He points out that we cannot say that a family is subjected to the law of graviation on the grounds that members of a family are subject to it, because this is a fallacy of composition. "I am not inclined to conclude from this that .. a family, in contrast with the sum of its members, is subject to the Law of Gravitation. II I agree.
He recognises that a family may be subject to other physical laws than that of gravity, and considers the idea that families are subject to the physical laws of DNA. But he claims this too is a fallacy of composition. I do not agree. It is not a fallacy of composition, not in the same way at least, because inheritance is intrinsically part of (most) families, and DNA gives a physical aspect to inheritance.
But vW does not consider this, and, since he does not consider any other possibility, he rather too readily rejects the idea that a family can be subject to physical laws.
(Recently, on ThinkNet, Roy Clouser has given good reasons for believing that a family can indeed be subject to (at least some) physical laws, for example, a family travels together or occupies space, and he explains this via enkapsis rather than the part-whole relationship and so does not fall foul of the fallacy of composition.}
vW does not see how a family can be subject to physical laws, and on the grounds of his unexamined newly-introduced claim that "all things have a physical aspect" he proceeds to reject the idea that "having a physical aspect" means "being subject to physical laws".
Moreover, he does not here consider object-functioning in an aspect, where a thing has an aspect but is not subject to its laws.
The sad thing is that vW so nearly reaches an important and primary part of the theory of aspects, namely that "having an x aspect" means being subject to (or object in) laws of x aspect, but he veers away from this on the basis of accepting as an unexamined dogma a very secondary part of that theory, namely that "all things have a physical aspect".
B. He now surveys the arguments so far, noting that he has been able to find very few positive characterizations of what an aspect it. So he now considers the possibility that aspect might be a primitive and unanalyzable notion that defies definition, much like 'good' is.
However, he immediately rejects this possibility on the grounds that "This reasoning, however, seems defective. For primitive and unanalyzable notions need to wear their meaning on their sleeves, so to speak. Their meaning (intension) needs to be clear."
This could have been an excellent point, but he continues "But this, I claim, is not the case with laspect', at least not when it is used in sentences other than 'The diamond has 15 aspectsl and the like."
All I can say to this is that he has not been reading very widely!
In my own field, writers who have never heard of Dooyeweerd often use word laspect', and equally often the idea of aspect under a different word, more or less in the way that Dooyeweerd used it: as irreducibly distinct basic kinds of properties of situations, ways in which situations can be, or ways of looking at situations. (I will try to find examples if people wish.)
It is very significant that they use the word without defining it, and obviously assuming the readers with grasp its intuitive meaning. To these writers the notion of aspect does indeed wear its meaning on its sleeve.
9. Now he switches to considering that having an aspect means functioning in that aspect, and aspects are a kind of context in which such functioning and indeed existence can take place. Specifically, "X functions in aspect A means A constitutes a context in which X can exist (or: A is a necessary condition for XiS existence)."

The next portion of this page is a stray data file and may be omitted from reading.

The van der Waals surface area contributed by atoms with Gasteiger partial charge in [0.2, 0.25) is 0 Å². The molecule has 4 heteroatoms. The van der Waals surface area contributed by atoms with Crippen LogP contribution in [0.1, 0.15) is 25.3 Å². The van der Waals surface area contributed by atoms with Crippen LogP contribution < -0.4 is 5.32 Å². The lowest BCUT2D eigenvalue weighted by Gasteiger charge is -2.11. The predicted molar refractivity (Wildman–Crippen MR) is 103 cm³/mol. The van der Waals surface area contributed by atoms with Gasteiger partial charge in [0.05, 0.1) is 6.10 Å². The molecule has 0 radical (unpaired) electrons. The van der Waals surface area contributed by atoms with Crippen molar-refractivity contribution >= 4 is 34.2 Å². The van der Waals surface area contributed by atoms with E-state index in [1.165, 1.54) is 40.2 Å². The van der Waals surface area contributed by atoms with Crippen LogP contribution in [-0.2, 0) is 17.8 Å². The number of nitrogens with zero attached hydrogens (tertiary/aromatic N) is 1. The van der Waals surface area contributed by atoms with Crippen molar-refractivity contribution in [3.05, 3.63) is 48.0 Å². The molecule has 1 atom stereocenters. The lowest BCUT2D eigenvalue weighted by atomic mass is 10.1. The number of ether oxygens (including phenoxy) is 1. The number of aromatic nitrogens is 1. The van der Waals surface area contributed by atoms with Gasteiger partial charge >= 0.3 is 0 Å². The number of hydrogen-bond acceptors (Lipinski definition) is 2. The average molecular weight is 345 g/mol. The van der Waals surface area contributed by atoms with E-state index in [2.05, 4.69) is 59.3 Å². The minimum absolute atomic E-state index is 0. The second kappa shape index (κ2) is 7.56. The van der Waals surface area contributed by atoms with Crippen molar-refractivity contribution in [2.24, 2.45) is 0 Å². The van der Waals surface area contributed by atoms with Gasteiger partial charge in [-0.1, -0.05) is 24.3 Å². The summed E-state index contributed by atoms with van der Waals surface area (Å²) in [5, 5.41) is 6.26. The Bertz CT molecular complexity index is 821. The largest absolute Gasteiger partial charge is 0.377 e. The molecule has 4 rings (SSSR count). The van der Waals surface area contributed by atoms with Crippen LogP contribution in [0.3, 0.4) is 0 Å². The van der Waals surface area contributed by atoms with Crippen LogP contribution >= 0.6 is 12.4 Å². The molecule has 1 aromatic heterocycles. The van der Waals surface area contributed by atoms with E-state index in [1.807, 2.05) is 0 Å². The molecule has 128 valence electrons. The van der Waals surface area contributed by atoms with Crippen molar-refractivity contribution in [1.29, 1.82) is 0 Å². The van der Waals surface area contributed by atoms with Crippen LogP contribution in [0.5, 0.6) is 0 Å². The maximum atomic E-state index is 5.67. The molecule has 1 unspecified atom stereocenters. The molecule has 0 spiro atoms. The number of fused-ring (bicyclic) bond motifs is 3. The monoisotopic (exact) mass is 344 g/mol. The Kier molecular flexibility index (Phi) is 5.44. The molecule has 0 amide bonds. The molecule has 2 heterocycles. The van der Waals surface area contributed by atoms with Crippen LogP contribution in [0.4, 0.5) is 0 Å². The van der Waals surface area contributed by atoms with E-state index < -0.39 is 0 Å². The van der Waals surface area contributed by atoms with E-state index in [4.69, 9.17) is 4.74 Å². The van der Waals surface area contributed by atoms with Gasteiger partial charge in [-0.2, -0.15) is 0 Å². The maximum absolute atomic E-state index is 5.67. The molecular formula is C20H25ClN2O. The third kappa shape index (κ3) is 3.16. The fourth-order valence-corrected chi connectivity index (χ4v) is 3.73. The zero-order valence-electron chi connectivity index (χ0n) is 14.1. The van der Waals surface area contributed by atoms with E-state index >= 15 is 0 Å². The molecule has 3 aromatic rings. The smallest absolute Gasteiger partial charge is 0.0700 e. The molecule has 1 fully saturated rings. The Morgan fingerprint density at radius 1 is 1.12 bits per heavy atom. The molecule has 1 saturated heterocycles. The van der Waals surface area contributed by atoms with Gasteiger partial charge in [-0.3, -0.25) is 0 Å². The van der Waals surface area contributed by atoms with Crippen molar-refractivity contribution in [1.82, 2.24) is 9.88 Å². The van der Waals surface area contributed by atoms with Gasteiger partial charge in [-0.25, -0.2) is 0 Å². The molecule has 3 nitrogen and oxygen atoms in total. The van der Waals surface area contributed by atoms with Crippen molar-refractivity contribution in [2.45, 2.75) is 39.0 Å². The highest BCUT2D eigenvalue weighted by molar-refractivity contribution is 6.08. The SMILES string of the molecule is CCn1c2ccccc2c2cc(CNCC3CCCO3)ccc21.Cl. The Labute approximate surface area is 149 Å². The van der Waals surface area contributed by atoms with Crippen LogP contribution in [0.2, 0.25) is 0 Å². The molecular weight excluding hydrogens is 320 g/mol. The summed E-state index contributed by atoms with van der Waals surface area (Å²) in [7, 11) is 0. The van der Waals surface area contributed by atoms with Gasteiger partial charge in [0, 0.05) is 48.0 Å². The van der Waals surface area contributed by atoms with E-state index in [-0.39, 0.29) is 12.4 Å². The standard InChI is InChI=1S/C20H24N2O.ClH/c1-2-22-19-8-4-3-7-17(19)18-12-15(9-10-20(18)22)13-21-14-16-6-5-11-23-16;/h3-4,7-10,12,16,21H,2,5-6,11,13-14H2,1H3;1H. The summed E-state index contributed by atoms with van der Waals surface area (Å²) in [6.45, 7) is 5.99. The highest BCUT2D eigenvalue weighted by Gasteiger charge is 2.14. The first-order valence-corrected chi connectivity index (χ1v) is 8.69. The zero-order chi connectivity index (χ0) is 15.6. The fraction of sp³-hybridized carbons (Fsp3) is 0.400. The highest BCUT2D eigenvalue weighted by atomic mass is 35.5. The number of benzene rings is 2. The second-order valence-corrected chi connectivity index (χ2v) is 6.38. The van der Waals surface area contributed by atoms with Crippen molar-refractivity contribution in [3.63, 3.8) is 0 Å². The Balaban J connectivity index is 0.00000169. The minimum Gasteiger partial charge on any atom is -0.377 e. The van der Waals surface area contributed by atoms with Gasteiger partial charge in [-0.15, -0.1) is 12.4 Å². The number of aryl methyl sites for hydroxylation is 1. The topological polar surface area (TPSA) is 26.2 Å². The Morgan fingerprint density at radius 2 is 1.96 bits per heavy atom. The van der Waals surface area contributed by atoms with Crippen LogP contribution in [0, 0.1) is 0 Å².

Ah, thought I, this is more like it. vW is approaching the core of aspectuality a third time; will he reach it this time?
Unfortunately not, partly because he added that part in brackets.
The first flaw in his argument is to assume that "constitutes a context in which X can exist" is identical in meaning to "is a necessary condition for XiS existence." (Think about the words "can ' and "neces s ary ", as well as some of the other words.) However, even if we allow the words Inecessary condition' to hold this is not the main problem.
vWls second flaw is deeper. He presupposes the primacy of existence over aspects, even though he almost grasped the meaning of aspects as context in which things can exist. He presupposes that 'existence' is a simple, unitary, unabalyzable notion, but this is precisely what Dooyeweerd denied.
To Dooyeweerd, existence is not simple, not unitary, and it may be analyzed if we see it as emerging from Meaning. Dooyeweerd's notion is that things exist (and come into existence) by something functioning in an aspect, and the type of existence is different for each type of aspect. Thus, for example, the existence of number 7, of square, of flowing, of a pebble on the mountainside, of a poppy, of a panda, of a distinct concept, of a structure or goal, of a sentence, of a friendship, of resources, of a poem, of rights and responsibilities, of a sacrifice and of a commitment, are all different.
Consider the following statement that vW makes [p.6-7]:
" ... the implication would be that e.g. the moral aspect is a necessary condition for the existence of a stone, or a tree .... This is not to deny, of course, that trees may have what Dooyeweerd calls an 'objective function' in the moral aspect: in a certain circumstances it may be immoral to chop down a particular tree, for example. But we can't say that the moral aspect is a necessary conditions for the tree's existence."
But what does vW conceive as lithe tree's existence"? He does not define 'existence', and so from the tenor of his writing we can only assume that he takes the tree's physical, and perhaps biotic and spatial, existence to be its 'real' existence, and finds that the moral aspect has no part to play in this.